Communication Japan

Tips for Socializing in Japan

Just a few quick thoughts on socializing in Japan that i have been thinking about lately.

Something i have mentioned previously in this blog is that in Japan people don’t self disclose meaningful personal information so easily or quickly. Initial conversations with a person are in fact very light in terms of content rarely involve really getting to know someone. Some Japanese acquaintances have told me that they need to wait at least year after initially meeting someone to disclose their personal ideas and feelings. I once read a story, somewhere on the interwebs but unfortunately was unable to find to link to, about a French guy who worked at a company in Japan for nearly a decade. During that time he felt he really loved his job, and he felt his co-workers really respected and liked him too. One day, after work a Japanese co-worker told him that actually, “nobody likes you.” He of course felt very upset to be told this, and at the same time deceived because that entire time everyone had treated him so nicely. But those polite niceties we find so easy to endure in Japanese social interactions are a mere facade to hide us from the embarrassment if people knew what we were really thinking. If you feel like you have a great friendship and would like someone to listen to you with genuine interest, you can always try to disclose some personal information or stories and see if they reciprocate as all people are different and not everyone will fit in to every generalization i mention.

The Japanese co-worker in that story, after many years of knowing his French co-worker finally felt comfortable enough to reveal a real thought, thus hoping it would have been the beginning of a genuine friendship. So true friendship in Japan is indeed very difficult to achieve.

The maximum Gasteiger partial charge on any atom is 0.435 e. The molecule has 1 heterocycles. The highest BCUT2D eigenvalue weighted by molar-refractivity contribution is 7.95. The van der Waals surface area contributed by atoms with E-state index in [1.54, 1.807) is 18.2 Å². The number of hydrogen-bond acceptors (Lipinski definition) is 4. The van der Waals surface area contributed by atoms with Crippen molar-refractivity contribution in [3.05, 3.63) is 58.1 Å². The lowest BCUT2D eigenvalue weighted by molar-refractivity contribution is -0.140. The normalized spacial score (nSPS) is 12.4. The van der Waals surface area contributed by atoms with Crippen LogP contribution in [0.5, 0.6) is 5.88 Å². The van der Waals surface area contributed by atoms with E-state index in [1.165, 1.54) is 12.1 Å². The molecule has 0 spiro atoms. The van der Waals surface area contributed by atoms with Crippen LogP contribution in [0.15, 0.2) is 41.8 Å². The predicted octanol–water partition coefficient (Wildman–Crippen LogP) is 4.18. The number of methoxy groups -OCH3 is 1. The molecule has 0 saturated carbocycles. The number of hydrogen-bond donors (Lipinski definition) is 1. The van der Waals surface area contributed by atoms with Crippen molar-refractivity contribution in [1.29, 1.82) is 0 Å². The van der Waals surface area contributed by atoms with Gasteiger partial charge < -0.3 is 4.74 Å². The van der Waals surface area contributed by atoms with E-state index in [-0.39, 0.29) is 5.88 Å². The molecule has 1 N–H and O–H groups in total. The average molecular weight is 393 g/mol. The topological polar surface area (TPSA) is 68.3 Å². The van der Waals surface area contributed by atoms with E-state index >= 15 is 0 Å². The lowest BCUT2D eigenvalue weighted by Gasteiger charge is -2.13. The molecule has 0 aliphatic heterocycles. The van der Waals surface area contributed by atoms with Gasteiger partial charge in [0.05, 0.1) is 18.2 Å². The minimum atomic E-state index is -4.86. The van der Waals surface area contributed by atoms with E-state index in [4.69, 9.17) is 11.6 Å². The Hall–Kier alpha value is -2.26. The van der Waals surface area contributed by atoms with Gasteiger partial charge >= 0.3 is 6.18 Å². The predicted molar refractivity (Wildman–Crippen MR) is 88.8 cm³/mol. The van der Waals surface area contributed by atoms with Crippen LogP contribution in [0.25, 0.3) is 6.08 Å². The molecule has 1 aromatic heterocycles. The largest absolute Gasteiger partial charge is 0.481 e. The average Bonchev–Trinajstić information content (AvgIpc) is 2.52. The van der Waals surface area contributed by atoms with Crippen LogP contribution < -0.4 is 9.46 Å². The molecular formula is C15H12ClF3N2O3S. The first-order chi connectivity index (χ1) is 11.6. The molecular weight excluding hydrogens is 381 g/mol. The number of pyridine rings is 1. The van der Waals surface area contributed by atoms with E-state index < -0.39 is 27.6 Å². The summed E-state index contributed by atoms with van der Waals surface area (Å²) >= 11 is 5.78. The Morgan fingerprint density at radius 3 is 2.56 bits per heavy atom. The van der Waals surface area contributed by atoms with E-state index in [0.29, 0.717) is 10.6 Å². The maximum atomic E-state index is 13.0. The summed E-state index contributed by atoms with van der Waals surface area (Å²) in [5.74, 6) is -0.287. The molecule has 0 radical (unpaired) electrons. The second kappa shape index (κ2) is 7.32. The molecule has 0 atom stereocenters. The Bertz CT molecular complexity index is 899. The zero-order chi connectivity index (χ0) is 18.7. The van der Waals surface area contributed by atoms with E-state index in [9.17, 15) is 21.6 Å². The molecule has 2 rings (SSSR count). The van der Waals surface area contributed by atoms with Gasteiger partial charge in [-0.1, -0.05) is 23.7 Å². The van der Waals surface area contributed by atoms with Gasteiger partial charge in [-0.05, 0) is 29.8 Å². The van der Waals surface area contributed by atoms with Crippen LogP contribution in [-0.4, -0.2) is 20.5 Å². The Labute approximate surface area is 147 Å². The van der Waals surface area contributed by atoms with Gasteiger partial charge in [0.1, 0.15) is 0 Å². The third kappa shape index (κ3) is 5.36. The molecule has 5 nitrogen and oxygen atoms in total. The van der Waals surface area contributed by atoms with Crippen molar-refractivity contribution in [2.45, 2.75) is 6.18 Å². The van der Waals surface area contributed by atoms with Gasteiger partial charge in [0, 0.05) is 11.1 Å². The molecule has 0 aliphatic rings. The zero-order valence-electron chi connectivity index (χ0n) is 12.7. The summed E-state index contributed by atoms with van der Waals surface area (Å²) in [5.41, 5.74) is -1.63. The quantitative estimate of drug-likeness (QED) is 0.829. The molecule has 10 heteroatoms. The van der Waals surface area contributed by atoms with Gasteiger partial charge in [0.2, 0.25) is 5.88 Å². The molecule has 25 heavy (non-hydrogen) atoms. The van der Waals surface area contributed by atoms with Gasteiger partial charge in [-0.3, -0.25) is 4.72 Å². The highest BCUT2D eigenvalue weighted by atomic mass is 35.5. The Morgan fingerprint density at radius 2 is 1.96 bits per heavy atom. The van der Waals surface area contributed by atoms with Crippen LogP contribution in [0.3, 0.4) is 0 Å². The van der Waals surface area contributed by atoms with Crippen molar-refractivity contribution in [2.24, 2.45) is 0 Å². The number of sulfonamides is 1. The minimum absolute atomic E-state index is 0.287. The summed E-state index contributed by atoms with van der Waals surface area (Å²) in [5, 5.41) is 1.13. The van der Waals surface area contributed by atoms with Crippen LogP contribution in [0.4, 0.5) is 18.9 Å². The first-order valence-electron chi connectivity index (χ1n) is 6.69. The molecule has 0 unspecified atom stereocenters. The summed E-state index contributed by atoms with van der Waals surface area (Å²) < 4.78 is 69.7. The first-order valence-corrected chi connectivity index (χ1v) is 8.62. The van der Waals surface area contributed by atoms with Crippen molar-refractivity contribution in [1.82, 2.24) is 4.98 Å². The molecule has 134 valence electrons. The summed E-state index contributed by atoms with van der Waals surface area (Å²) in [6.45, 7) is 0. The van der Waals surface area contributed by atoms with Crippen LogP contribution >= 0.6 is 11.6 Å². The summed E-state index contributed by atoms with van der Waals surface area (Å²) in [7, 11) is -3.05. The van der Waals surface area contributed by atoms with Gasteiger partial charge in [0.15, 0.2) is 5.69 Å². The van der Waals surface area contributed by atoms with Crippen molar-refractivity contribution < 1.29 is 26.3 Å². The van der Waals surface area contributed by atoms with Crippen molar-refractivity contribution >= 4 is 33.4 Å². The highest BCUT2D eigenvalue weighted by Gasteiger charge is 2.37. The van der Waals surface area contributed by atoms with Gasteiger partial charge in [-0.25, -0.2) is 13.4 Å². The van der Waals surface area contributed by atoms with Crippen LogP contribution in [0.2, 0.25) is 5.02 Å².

Another thing about socializing in Japan that differs from my culture based preferences is that people rarely devote time to each other to develop connections and friendships with their fellow human being. Time is usually devoted primarily to school work, or actual work, and any free time is often time devotable to some other group activity. So because of this, cultivating genuine friendships is even more challenging, though of course possible. So be considerate of time constraints and the fact that just because someone says they are busy, they aren’t just blowing you off.

Which brings me to the prevalence of hilariously obvious excuses Japanese people will tell you when they don’t wanna accept your invitation to hang out. I’m ok with tactful honesty if someone doesn’t want to meet me for whatever reason, but there is a vast difference between people i have met who give me an excuse and then never interact with me again, and people who make an effort to spend time with me after they know they have missed a chance to because of some obligation.

Also don’t be negative at all. I think having a fun positive attitude is great for social interaction with anyone, but even casually mentioning you don’t like something that someone else likes can give them a reason to never want to interact with you again. So this might be part of the reason, or at least related to the reason for Japanese not disclosing much of their real identity to one another at first as they are afraid to offend people with their real opinions.

another point is to be excessively grateful when someone does something nice for you and be willing to apologize for anything even if you feel you have done no wrong. Remember apologizing is not necessarily mean you are wrong and the other person in the right. It just means you value human relationships more than your own ego.